Movement disorder

(Redirected from Movement disorders)

Movement disorders are clinical syndromes with either an excess of movement or a paucity of voluntary and involuntary movements, unrelated to weakness or spasticity.[1] Movement disorders are synonymous with basal ganglia or extrapyramidal diseases.[2] Movement disorders are conventionally divided into five major categories- hyperkinetic and hypokinetic.

Movement disorder

Hyperkinetic movement disorders refer to dyskinesia, or excessive, often repetitive, involuntary movements that intrude upon the normal flow of motor activity.

Hypokinetic movement disorders refer to akinesia (lack of movement), hypokinesia (reduced amplitude of movements), bradykinesia (slow movement), and rigidity. In primary movement disorders, the abnormal movement is the primary manifestation of the disorder. In secondary movement disorders, the abnormal movement is a manifestation of another systemic or neurological disorder.[3]

Classification edit

Movement Disorders[4] ICD-9-CM ICD-10-CM
Hypokinetic Movement disorders xxxxx xxxxx
Poliomyelitis,[5] acute 045 A80
Amyotrophic lateral sclerosis, ALS[5] (Lou Gehrig's disease) 335.20 G12.21
Parkinson's disease (Primary or Idiopathic Parkinsonism) 332 G20
Secondary Parkinsonism G21
Parkinson plus syndromes
Pantothenate kinase-associated neurodegeneration G23.0
Progressive Supranuclear Ophthalmoplegia G23.1
Striatonigral degeneration G23.2
Multiple sclerosis[5] 340 G35
Radiation-induced polyneuropathy (brachial and lumbar plexopathies) G62.82
Muscular dystrophy[5] 359.0 G71.0
Cerebral palsy[5] 343 G80
Rheumatoid arthritis[5] 714 M05
Hyperkinetic Movement disorders xxxxx xxxxx
Attention-deficit hyperactivity disorder (with hyperactivity) 314.01 F90
Tic disorders (involuntary, compulsive, repetitive, stereotyped) F95
Tourette's syndrome F95.2
Stereotypic movement disorder F98.5
Huntington's disease (Huntington's chorea) 333.4 G10
Dystonia G24
Drug induced dystonia G24.0
Idiopathic familial dystonia 333.6 G24.1
Idiopathic nonfamilial dystonia 333.7 G24.2
Spasmodic torticollis 333.83 G24.3
Idiopathic orofacial dystonia G24.4
Blepharospasm 333.81 G24.5
Other dystonias G24.8
Other extrapyramidal movement disorders G25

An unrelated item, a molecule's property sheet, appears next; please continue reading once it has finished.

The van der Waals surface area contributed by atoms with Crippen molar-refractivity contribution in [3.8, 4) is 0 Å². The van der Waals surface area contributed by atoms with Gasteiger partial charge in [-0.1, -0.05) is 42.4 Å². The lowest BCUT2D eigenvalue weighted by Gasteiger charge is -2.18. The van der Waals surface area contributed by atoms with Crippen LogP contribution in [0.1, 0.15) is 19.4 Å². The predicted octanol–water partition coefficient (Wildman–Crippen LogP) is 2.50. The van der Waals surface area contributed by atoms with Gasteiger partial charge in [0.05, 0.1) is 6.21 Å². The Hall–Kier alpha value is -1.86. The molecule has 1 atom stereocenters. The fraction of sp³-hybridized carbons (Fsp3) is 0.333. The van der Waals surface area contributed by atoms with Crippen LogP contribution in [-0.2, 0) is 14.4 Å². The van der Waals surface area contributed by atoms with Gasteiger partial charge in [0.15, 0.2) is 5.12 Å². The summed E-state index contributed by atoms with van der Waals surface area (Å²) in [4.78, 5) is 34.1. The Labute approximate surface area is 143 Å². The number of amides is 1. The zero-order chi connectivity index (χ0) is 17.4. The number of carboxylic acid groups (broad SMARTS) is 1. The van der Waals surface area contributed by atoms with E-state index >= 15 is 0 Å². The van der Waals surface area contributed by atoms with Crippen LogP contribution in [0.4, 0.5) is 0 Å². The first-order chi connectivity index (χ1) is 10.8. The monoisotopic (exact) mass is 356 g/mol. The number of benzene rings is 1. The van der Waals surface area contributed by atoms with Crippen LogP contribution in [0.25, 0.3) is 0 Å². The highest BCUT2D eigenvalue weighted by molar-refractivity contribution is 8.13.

Essential tremor 333.1 G25.0
Drug induced tremor G25.1
Other specified form of tremor G25.2
Myoclonus 333.2 G25.3
Chorea (rapid, involuntary movement)
Drug induced chorea G25.4
Drug-induced tics and tics of organic origin 333.3 G25.6
Paroxysmal nocturnal limb movement G25.80
Painful legs (or arms), moving toes (or fingers) syndrome G25.81
Sporadic restless leg syndrome G25.82
Familial restless leg syndrome G25.83
Stiff-person syndrome 333.91 G25.84
Ballismus (violent involuntary rapid and irregular movements) G25.85
Hemiballismus (affecting only one side of the body) G25.85
Myokymia, facial G51.4
Neuromyotonia (Isaacs Syndrome) 359.29 G71.19
Opsoclonus 379.59 H57
Rheumatic chorea (Sydenham's chorea) I02
Abnormal head movements R25.0
Tremor unspecified R25.1
Cramp and spasm R25.2
Fasciculation R25.3
Athetosis (contorted torsion or twisting) 333.71 R25.8
Dyskinesia (abnormal, involuntary movement)
Tardive dyskinesia

Diagnosis edit

Step I : Decide the dominant type of movement disorder[6]

Step II : Make differential diagnosis of the particular disorder[citation needed]

Step II: Confirm the diagnosis by lab tests[citation needed]

Treatment edit

Treatment depends upon the underlying disorder.[7] Movement disorders have been known to be associated with a variety of autoimmune diseases.[8]

History edit

Vesalius and Piccolomini in 16th century distinguished subcortical nuclei from cortex and white matter. However Willis' conceptualized the corpus striatum as the seat of motor power in the late 17th century. In mid-19th-century movement disorders were localized to striatum by Choreaby Broadbent and Jackson, and athetosis by Hammond. By the late 19th century, many movement disorders were described, but for most no pathologic correlate was known.[9]

References edit

  1. ^ Fahn, Stanley; Jankovic, Joseph; Hallett, Mark (2011-08-09). Principles and Practice of Movement Disorders. Elsevier Health Sciences. ISBN 978-1437737707.
  2. ^ Bradley, Walter George (2004-01-01). Neurology in Clinical Practice: Principles of diagnosis and management. Taylor & Francis. ISBN 9789997625885.
  3. ^ Flemming, Kelly; Jones, Lyell (2015-06-15). Mayo Clinic Neurology Board Review: Clinical Neurology for Initial Certification and MOC. Oxford University Press. ISBN 9780190244934.
  4. ^ Singer, Harvey S.; Mink, Jonathan; Gilbert, Donald L.; Jankovic, Joseph (2015-10-27). Movement Disorders in Childhood. Academic Press. ISBN 9780124115804.
  5. ^ a b c d e f "Debilitating Diseases – 12 Diseases that change millions of lives". Dodge Park. Retrieved 14 March 2024.
  6. ^ Poewe, Werner; Jankovic, Joseph (2014-02-20). Movement Disorders in Neurologic and Systemic Disease. Cambridge University Press. ISBN 9781107024618.
  7. ^ "MedlinePlus: Movement Disorders".
  8. ^ Baizabal-Carvallo, JF; Jankovic J. (2012-07-18). "Movement disorders in autoimmune diseases". Movement Disorders. 27 (8): 935–46. doi:10.1002/mds.25011. PMID 22555904. S2CID 25191890.
  9. ^ Lanska, Douglas J. (2010-01-01). Chapter 33: the history of movement disorders. Handbook of Clinical Neurology. Vol. 95. pp. 501–546. doi:10.1016/S0072-9752(08)02133-7. ISBN 9780444520098. ISSN 0072-9752. PMID 19892136.

External links edit